Klein observed that Republicans had also blocked a bill on June 5 that would have guaranteed a federal right to access contraception. She is adamant that "These attacks on reproductive freedom are a direct result of the overturning of Roe vs. Wade" and leaving matters of reproductive health to the states. Such attacks "stand in stark contrast with this administration," she said, noting that on the day of the Dobbs decision, President Biden committed to signing federal legislation to restore the protections of Roe vs. Wade as soon as a bill reaches him. 

"In the meantime," Klein said, "we're doing everything we can to protect access to reproductive healthcare." This includes three executive orders and a presidential memorandum "to protect access and expand access to affordable, high-quality contraception, including over-the-counter birth control; strengthening privacy protections for patients and doctors; supporting and expanding access to medication abortion; supporting access to reproductive healthcare for service members and veterans; and supporting the ability to travel for reproductive healthcare."

The administration has also taken two actions specifically to protect IVF, she said. First, it "expanded eligibility for IVF services for certain service members and veterans," although the cause of infertility must still be a service-related health condition. Statutory restrictions mean that further expansion must be through legislation, one of the things the Right to IVF Act would have provided.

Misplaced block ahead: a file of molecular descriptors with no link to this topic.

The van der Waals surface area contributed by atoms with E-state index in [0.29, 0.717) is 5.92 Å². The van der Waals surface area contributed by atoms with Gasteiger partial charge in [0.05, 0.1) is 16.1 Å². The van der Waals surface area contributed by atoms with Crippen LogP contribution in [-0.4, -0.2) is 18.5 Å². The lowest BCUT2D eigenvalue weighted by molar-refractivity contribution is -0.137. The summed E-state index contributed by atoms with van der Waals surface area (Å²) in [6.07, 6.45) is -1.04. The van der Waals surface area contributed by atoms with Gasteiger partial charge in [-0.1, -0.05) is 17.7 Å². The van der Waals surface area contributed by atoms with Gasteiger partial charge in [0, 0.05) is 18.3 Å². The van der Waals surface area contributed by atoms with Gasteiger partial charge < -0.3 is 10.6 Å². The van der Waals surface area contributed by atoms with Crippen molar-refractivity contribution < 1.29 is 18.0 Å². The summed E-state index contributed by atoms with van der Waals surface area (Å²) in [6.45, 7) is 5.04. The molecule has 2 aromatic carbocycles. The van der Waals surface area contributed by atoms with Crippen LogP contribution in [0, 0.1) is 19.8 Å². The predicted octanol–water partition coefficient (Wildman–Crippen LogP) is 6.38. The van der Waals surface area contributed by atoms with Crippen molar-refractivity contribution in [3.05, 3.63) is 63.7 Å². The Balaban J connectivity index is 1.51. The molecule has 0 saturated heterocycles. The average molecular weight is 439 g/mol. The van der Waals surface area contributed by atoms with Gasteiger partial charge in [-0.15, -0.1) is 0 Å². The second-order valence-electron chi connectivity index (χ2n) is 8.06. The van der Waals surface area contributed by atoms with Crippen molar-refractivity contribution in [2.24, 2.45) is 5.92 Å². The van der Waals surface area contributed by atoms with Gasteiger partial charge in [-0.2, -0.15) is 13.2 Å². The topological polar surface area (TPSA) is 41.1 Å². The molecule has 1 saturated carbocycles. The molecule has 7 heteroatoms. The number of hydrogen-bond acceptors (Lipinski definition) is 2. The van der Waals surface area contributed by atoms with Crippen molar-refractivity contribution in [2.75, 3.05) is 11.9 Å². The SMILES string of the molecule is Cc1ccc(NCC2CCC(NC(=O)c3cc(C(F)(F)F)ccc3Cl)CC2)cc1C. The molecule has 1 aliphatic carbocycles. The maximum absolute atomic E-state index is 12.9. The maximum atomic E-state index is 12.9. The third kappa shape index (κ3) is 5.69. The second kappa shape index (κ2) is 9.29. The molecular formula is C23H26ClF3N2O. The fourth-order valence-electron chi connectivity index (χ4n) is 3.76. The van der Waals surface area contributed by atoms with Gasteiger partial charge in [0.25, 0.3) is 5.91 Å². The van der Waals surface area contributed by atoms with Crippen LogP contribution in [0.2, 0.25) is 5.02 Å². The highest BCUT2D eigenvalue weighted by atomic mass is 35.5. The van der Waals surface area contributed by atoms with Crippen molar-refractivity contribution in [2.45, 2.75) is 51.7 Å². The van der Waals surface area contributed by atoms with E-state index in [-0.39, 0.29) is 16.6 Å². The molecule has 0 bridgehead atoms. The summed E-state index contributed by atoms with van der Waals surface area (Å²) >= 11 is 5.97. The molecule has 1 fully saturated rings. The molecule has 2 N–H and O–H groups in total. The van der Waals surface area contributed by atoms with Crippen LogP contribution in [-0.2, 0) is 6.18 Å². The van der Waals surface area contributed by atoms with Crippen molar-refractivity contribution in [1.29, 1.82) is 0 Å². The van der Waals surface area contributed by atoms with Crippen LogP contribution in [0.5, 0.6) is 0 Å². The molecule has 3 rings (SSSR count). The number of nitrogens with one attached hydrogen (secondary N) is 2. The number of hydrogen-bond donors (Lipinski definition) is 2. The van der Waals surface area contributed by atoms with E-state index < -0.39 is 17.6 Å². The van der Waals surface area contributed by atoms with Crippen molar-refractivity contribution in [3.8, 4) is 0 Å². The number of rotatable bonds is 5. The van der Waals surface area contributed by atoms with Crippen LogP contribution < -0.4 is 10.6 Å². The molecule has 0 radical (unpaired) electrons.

Second, the administration "expanded access to IVF benefits and coverage for federal workers," something she hopes can also serve as "a model for other large employers across the country, because one of the major issues with IVF is affordability and insurance coverage." She noted that a majority of states (29) don't require private insurance to cover any fertility services.

While any administration is limited in what it can do in the absence of Congressional legislation, Klein said that "We are working really closely with Democrats on the Hill to support their efforts."

"I remain optimistic that [IVF] is a bipartisan issue," she asserted. Citing a March 2024 Navigator Research study, she explained, "Four in five Americans say IVF should be legal, the vast majority of Americans believe that Roe vs. Wade should not have been overturned and support reproductive freedom, and we've seen that in ballot initiatives across the country in a very diverse set of states," including Kansas, Michigan, Missouri, California, and New York. "When people have the opportunity to make their voices heard directly, they are quite clear that they want the ability to protect access to reproductive healthcare."

She urged people to continue sharing their views, adding, "As we've seen from unlikely people in unlikely states, people are speaking out to make it clear that they want the right to make decisions about their own body free from politicians. There are many more opportunities to do that."

Dana Rudolph is the founder and publisher of Mombian (, a two-time GLAAD Media Award-winning blog and resource directory, plus a searchable database of 1,500+ LGBTQ family books.